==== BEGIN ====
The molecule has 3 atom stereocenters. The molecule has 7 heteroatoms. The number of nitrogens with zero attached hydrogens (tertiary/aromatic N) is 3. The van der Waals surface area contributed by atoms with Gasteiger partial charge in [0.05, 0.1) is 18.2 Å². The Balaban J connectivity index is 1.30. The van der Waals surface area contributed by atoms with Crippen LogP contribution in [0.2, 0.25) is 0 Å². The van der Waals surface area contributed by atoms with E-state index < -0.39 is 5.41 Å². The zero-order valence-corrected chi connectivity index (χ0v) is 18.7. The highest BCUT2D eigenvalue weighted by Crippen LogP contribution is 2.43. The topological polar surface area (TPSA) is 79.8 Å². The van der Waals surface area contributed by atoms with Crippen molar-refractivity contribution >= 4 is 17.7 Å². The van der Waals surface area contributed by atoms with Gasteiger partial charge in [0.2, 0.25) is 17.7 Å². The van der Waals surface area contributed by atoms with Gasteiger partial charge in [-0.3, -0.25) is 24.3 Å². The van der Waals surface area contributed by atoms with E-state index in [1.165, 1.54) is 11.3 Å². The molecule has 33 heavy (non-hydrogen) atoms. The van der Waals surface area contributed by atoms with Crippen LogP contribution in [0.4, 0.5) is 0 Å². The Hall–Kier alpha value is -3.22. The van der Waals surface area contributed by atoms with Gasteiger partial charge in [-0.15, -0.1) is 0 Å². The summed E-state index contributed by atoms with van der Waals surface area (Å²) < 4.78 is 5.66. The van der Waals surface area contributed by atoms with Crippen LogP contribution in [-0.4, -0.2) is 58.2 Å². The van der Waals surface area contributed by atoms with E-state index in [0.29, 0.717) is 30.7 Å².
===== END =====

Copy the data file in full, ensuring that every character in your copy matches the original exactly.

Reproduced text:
The molecule has 3 atom stereocenters. The molecule has 7 heteroatoms. The number of nitrogens with zero attached hydrogens (tertiary/aromatic N) is 3. The van der Waals surface area contributed by atoms with Gasteiger partial charge in [0.05, 0.1) is 18.2 Å². The Balaban J connectivity index is 1.30. The van der Waals surface area contributed by atoms with Crippen LogP contribution in [0.2, 0.25) is 0 Å². The van der Waals surface area contributed by atoms with E-state index < -0.39 is 5.41 Å². The zero-order valence-corrected chi connectivity index (χ0v) is 18.7. The highest BCUT2D eigenvalue weighted by Crippen LogP contribution is 2.43. The topological polar surface area (TPSA) is 79.8 Å². The van der Waals surface area contributed by atoms with Crippen molar-refractivity contribution >= 4 is 17.7 Å². The van der Waals surface area contributed by atoms with Gasteiger partial charge in [0.2, 0.25) is 17.7 Å². The van der Waals surface area contributed by atoms with Gasteiger partial charge in [-0.3, -0.25) is 24.3 Å². The van der Waals surface area contributed by atoms with E-state index in [1.165, 1.54) is 11.3 Å². The molecule has 33 heavy (non-hydrogen) atoms. The van der Waals surface area contributed by atoms with Crippen LogP contribution in [0.4, 0.5) is 0 Å². The Hall–Kier alpha value is -3.22. The van der Waals surface area contributed by atoms with Gasteiger partial charge in [-0.15, -0.1) is 0 Å². The summed E-state index contributed by atoms with van der Waals surface area (Å²) < 4.78 is 5.66. The van der Waals surface area contributed by atoms with Crippen LogP contribution in [-0.4, -0.2) is 58.2 Å². The van der Waals surface area contributed by atoms with E-state index in [0.29, 0.717) is 30.7 Å².